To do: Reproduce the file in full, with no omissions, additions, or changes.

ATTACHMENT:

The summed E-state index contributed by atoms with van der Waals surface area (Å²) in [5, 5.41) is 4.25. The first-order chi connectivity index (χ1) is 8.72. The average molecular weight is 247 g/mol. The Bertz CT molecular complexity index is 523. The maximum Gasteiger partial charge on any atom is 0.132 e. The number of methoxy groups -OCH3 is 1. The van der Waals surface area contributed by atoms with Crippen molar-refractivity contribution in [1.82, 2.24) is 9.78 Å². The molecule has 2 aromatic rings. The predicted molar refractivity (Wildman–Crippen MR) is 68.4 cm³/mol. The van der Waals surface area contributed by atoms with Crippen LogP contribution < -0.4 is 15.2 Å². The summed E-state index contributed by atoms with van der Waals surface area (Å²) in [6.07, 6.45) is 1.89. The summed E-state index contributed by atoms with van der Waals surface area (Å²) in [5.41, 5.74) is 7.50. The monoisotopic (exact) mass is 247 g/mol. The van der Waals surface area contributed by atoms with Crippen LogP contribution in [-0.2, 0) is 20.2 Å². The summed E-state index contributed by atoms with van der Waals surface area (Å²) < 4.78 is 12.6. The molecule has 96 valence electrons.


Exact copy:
The summed E-state index contributed by atoms with van der Waals surface area (Å²) in [5, 5.41) is 4.25. The first-order chi connectivity index (χ1) is 8.72. The average molecular weight is 247 g/mol. The Bertz CT molecular complexity index is 523. The maximum Gasteiger partial charge on any atom is 0.132 e. The number of methoxy groups -OCH3 is 1. The van der Waals surface area contributed by atoms with Crippen molar-refractivity contribution in [1.82, 2.24) is 9.78 Å². The molecule has 2 aromatic rings. The predicted molar refractivity (Wildman–Crippen MR) is 68.4 cm³/mol. The van der Waals surface area contributed by atoms with Crippen LogP contribution < -0.4 is 15.2 Å². The summed E-state index contributed by atoms with van der Waals surface area (Å²) in [6.07, 6.45) is 1.89. The summed E-state index contributed by atoms with van der Waals surface area (Å²) in [5.41, 5.74) is 7.50. The monoisotopic (exact) mass is 247 g/mol. The van der Waals surface area contributed by atoms with Crippen LogP contribution in [-0.2, 0) is 20.2 Å². The summed E-state index contributed by atoms with van der Waals surface area (Å²) < 4.78 is 12.6. The molecule has 96 valence electrons.